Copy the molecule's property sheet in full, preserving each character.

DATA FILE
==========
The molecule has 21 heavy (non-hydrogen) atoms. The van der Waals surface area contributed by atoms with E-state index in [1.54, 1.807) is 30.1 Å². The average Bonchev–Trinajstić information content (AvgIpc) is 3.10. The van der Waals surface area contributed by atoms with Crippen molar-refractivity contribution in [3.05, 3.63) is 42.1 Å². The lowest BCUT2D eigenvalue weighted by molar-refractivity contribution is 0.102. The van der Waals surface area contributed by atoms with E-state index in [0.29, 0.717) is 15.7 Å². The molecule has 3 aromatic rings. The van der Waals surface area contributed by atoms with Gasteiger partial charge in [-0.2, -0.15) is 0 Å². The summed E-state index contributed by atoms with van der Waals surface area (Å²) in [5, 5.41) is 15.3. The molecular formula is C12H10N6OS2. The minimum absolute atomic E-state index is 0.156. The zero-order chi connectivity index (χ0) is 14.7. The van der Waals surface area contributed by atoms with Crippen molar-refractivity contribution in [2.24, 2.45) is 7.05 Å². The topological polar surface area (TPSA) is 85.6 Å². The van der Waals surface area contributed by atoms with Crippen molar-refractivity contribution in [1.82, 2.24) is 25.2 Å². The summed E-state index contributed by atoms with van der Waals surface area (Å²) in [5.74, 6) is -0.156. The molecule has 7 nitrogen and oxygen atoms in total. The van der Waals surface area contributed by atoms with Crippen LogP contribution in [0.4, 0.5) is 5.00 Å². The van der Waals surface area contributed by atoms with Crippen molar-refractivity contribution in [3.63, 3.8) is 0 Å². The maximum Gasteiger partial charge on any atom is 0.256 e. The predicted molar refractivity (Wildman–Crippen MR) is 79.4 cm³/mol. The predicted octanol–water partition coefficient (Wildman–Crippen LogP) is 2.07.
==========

The molecule has 21 heavy (non-hydrogen) atoms. The van der Waals surface area contributed by atoms with E-state index in [1.54, 1.807) is 30.1 Å². The average Bonchev–Trinajstić information content (AvgIpc) is 3.10. The van der Waals surface area contributed by atoms with Crippen molar-refractivity contribution in [3.05, 3.63) is 42.1 Å². The lowest BCUT2D eigenvalue weighted by molar-refractivity contribution is 0.102. The van der Waals surface area contributed by atoms with E-state index in [0.29, 0.717) is 15.7 Å². The molecule has 3 aromatic rings. The van der Waals surface area contributed by atoms with Gasteiger partial charge in [-0.2, -0.15) is 0 Å². The summed E-state index contributed by atoms with van der Waals surface area (Å²) in [5, 5.41) is 15.3. The molecular formula is C12H10N6OS2. The minimum absolute atomic E-state index is 0.156. The zero-order chi connectivity index (χ0) is 14.7. The van der Waals surface area contributed by atoms with Crippen molar-refractivity contribution in [2.24, 2.45) is 7.05 Å². The topological polar surface area (TPSA) is 85.6 Å². The van der Waals surface area contributed by atoms with Crippen molar-refractivity contribution in [1.82, 2.24) is 25.2 Å². The summed E-state index contributed by atoms with van der Waals surface area (Å²) in [5.74, 6) is -0.156. The molecule has 7 nitrogen and oxygen atoms in total. The van der Waals surface area contributed by atoms with Crippen LogP contribution in [0.4, 0.5) is 5.00 Å². The van der Waals surface area contributed by atoms with Crippen molar-refractivity contribution in [3.63, 3.8) is 0 Å². The maximum Gasteiger partial charge on any atom is 0.256 e. The predicted molar refractivity (Wildman–Crippen MR) is 79.4 cm³/mol. The predicted octanol–water partition coefficient (Wildman–Crippen LogP) is 2.07.